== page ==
For those addicted to nicotine, giving up can be a daunting task and it is easy to feel that the damage has already been done.
But research shows that your body benefits just minutes after you draw a cigarette from your mouth and stub it out.
Here is a timeline of what happens to your body from the minute you stop smoking.
As you inhale, smoke and nicotine enters your bloodstream and the substance raises your blood pressure and heart rate. After you finish the cigarette, your heart rate and blood pressure return to normal.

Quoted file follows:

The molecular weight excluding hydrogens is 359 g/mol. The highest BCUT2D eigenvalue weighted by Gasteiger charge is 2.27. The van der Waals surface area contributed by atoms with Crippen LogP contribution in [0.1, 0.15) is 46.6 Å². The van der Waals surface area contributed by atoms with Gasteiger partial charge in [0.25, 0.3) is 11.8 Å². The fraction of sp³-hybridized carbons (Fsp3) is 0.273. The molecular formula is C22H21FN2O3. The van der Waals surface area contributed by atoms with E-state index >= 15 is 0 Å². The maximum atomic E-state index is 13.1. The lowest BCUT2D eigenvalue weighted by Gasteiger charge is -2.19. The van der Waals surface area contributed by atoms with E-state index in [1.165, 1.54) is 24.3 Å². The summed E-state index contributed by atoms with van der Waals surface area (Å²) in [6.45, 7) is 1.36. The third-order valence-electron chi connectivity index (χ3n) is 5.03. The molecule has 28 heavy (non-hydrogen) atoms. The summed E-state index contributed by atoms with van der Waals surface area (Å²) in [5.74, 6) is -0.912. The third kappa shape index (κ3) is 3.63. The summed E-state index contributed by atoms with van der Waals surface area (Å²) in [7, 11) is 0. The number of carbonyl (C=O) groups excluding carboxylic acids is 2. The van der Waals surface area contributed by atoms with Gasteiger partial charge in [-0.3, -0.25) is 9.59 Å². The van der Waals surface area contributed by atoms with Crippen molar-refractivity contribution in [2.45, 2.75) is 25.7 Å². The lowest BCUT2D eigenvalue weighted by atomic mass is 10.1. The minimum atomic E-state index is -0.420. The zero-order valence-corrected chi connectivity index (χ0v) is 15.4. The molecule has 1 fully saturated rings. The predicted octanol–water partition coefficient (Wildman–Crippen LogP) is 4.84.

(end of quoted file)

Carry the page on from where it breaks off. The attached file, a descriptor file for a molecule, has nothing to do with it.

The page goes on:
Carbon monoxide, the poisonous gas that kills over 40 people in the UK year if it seeps from faulty appliances in large quantities, is one of the 4,000 chemicals which enter your body when you smoke burning tobacco.
Nicotine and carbon monoxide start to leave your body and oxygen levels return to normal eight hours after you smoke.
A day after your last cigarette, your lungs will begin to clear out the mucus and debris caused by smoking.
Nicotine, a toxic liquid, is the chief active ingredient in tobacco and is highly addictive. Smoking also dulls your ability to smell and taste. Two days after you stop smoking, nicotine is eliminated from your body and your senses start to improve.